Monthly Archives: February 2018

Thailand, Chiang Rai – the Black House

Well here I am in the very northern part of Thailand – close to the Laos and Myanmar borders and famous for elephants and opium production (in the last im assures). It is quite an artsy and artisan place which prompted me to visit The Black House. This is a collection of many black teak traditional Thai houses (well except when they are white ultra modern pods?) owned by a renowned Thai artist who is, to say the least, a bit offbeat.

From trad black

To modern white

I enjoyed the architecture of the exteriors and interiors.

And the Buddha’s and shrines inside and outside

The interiors are his eclectic collection of artifacts that inspire his art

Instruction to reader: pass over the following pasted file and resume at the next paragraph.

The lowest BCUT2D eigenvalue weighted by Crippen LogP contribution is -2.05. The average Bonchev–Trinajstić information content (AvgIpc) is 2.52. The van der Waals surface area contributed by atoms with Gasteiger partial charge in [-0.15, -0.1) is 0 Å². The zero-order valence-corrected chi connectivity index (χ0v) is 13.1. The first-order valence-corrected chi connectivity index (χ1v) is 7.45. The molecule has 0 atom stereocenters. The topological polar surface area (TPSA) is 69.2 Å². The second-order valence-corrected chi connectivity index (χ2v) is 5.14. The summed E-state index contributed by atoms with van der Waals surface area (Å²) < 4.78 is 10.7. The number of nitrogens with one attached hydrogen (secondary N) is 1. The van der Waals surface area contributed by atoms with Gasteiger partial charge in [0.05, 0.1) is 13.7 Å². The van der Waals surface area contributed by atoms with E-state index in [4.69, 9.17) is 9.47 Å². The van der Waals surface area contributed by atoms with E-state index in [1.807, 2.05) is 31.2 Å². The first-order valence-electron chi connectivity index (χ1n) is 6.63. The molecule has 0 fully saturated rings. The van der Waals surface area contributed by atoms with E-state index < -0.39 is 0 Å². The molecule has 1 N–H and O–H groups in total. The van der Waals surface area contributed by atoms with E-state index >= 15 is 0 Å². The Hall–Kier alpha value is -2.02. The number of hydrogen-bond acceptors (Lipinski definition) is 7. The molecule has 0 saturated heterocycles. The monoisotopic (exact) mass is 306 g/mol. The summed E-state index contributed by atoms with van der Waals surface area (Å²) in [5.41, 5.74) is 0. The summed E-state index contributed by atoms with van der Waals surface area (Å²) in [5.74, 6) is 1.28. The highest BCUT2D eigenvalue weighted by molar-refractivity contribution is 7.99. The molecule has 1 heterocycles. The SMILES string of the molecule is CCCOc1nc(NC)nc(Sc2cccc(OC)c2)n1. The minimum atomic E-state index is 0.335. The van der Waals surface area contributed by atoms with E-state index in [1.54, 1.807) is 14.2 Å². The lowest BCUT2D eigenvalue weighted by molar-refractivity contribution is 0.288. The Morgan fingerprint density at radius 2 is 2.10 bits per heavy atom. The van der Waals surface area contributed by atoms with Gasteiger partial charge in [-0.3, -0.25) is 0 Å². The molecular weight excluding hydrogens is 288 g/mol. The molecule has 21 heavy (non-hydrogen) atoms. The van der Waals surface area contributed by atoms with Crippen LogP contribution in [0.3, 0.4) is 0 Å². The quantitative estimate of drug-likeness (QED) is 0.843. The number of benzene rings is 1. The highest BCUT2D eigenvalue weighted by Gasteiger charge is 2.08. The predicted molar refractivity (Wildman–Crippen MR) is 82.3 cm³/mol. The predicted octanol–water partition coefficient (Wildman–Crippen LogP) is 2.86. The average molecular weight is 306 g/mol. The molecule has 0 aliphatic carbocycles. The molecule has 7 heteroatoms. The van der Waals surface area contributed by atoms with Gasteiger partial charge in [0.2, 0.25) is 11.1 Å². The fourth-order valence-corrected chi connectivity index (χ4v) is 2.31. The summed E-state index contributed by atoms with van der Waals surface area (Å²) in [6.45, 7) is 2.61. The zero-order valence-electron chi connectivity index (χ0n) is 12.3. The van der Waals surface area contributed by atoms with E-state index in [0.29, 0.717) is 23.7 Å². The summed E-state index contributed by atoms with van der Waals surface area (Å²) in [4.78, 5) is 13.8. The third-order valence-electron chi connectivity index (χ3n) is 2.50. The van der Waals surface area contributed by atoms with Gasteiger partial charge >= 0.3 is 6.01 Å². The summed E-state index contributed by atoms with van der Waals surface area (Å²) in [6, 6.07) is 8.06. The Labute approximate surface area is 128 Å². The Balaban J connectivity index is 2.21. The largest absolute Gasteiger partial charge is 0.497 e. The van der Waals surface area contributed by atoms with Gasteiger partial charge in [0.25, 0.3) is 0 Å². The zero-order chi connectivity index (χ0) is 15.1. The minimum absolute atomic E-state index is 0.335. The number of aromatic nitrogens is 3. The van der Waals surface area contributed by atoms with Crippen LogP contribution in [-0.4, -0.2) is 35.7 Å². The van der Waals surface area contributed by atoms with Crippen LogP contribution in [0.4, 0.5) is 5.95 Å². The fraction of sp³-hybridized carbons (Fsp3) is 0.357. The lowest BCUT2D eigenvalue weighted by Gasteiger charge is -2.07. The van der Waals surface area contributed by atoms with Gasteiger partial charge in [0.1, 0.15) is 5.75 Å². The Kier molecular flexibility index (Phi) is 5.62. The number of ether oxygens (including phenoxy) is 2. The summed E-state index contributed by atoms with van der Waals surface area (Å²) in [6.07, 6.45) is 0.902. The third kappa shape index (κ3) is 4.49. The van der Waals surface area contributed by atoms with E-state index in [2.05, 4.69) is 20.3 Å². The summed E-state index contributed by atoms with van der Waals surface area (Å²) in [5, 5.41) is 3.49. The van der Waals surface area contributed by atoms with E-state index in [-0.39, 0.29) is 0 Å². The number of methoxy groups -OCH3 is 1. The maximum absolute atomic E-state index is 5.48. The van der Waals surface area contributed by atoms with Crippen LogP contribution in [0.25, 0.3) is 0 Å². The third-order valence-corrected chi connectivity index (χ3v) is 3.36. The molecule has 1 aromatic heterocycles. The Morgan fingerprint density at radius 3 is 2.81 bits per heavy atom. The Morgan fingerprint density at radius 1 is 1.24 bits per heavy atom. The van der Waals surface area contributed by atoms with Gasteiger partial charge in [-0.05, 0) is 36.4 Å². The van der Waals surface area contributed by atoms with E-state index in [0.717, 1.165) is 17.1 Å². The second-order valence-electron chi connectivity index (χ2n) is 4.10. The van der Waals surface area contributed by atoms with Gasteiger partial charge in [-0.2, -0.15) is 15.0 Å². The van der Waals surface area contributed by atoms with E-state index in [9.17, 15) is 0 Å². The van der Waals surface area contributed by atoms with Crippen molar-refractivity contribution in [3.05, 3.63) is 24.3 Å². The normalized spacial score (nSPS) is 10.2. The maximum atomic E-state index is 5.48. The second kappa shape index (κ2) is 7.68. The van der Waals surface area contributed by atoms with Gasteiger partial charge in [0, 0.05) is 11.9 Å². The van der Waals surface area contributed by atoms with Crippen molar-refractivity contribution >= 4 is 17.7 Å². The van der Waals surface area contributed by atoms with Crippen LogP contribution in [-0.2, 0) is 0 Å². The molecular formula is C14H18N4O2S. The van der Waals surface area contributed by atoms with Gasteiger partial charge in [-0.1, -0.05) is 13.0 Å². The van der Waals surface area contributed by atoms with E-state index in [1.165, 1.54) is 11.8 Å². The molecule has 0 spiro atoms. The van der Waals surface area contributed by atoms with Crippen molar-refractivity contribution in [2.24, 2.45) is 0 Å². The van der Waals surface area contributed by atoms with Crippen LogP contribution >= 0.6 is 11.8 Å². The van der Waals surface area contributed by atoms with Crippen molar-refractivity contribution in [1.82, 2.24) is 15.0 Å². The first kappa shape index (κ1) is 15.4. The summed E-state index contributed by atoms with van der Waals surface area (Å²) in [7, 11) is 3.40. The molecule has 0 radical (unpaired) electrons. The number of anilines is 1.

Overall a very Thai (and non Thai) experience. Glad I went but it may not be for everyone.

Thailand, Bangkok

Spending a few days with my mate Panadda in Bangkok and trying to do things I haven’t done here before. It is the run up to Chinese New Year so although the Thais have new year at a different time there is still a huge Chinese presence here and hence the malls (there are lots of those in Bangkok) and just about everywhere else is bathed in Chinese red lanterns. First I have to get through Valentine’s Day though – no comment!

On Day 1 I used the BTS (Bangkok Transit system) to get to the riverside. It is an overground rail system and far easier to get around on than the roads which are frankly just one large traffic jam. A tourist hop on and hop off riverboat trip costs Baht 180 and is a nice way to get to places you might want to visit here eg. the Grand Palace, the most famous Wats etc. I chose to get off at the Flower market – which also gives access to the Museum of Siam (more of that in next post). Like all cities on a river a boat trip is a handy way to get your bearings and get a feel for the place and the constant views of old temples amidst new skyscrapers.